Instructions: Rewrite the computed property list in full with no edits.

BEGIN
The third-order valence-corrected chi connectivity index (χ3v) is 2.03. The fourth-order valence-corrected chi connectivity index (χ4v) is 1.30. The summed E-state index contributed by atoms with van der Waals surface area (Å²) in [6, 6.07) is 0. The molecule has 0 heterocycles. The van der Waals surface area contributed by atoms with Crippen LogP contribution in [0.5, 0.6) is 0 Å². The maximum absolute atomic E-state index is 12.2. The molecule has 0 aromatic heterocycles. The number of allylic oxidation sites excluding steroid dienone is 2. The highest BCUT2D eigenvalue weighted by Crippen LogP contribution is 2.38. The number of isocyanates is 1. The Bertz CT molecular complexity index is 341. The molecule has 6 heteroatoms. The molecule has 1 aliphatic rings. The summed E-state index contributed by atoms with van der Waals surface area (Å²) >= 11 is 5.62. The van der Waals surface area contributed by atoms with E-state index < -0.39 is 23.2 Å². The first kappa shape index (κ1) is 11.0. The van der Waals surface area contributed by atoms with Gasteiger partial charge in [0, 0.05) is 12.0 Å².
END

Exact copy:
The third-order valence-corrected chi connectivity index (χ3v) is 2.03. The fourth-order valence-corrected chi connectivity index (χ4v) is 1.30. The summed E-state index contributed by atoms with van der Waals surface area (Å²) in [6, 6.07) is 0. The molecule has 0 heterocycles. The van der Waals surface area contributed by atoms with Crippen LogP contribution in [0.5, 0.6) is 0 Å². The maximum absolute atomic E-state index is 12.2. The molecule has 0 aromatic heterocycles. The number of allylic oxidation sites excluding steroid dienone is 2. The highest BCUT2D eigenvalue weighted by Crippen LogP contribution is 2.38. The number of isocyanates is 1. The Bertz CT molecular complexity index is 341. The molecule has 6 heteroatoms. The molecule has 1 aliphatic rings. The summed E-state index contributed by atoms with van der Waals surface area (Å²) >= 11 is 5.62. The van der Waals surface area contributed by atoms with E-state index < -0.39 is 23.2 Å². The first kappa shape index (κ1) is 11.0. The van der Waals surface area contributed by atoms with Gasteiger partial charge in [0, 0.05) is 12.0 Å².